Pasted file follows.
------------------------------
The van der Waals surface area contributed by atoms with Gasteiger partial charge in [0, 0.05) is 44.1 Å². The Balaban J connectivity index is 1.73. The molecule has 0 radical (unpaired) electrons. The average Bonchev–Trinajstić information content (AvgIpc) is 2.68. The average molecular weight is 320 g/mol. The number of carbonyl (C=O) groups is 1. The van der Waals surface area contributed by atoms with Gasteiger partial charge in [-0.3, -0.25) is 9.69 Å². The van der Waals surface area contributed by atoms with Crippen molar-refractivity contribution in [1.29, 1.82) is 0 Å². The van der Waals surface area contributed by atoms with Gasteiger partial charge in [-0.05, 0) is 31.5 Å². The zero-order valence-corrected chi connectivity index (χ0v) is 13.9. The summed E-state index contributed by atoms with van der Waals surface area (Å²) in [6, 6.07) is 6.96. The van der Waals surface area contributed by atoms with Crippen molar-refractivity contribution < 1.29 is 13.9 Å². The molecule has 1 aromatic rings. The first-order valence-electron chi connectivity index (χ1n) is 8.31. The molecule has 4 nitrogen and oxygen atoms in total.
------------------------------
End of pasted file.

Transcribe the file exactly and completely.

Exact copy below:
The van der Waals surface area contributed by atoms with Gasteiger partial charge in [0, 0.05) is 44.1 Å². The Balaban J connectivity index is 1.73. The molecule has 0 radical (unpaired) electrons. The average Bonchev–Trinajstić information content (AvgIpc) is 2.68. The average molecular weight is 320 g/mol. The number of carbonyl (C=O) groups is 1. The van der Waals surface area contributed by atoms with Gasteiger partial charge in [-0.3, -0.25) is 9.69 Å². The van der Waals surface area contributed by atoms with Crippen molar-refractivity contribution in [1.29, 1.82) is 0 Å². The van der Waals surface area contributed by atoms with Gasteiger partial charge in [-0.05, 0) is 31.5 Å². The zero-order valence-corrected chi connectivity index (χ0v) is 13.9. The summed E-state index contributed by atoms with van der Waals surface area (Å²) in [6, 6.07) is 6.96. The van der Waals surface area contributed by atoms with Crippen molar-refractivity contribution < 1.29 is 13.9 Å². The molecule has 1 aromatic rings. The first-order valence-electron chi connectivity index (χ1n) is 8.31. The molecule has 4 nitrogen and oxygen atoms in total.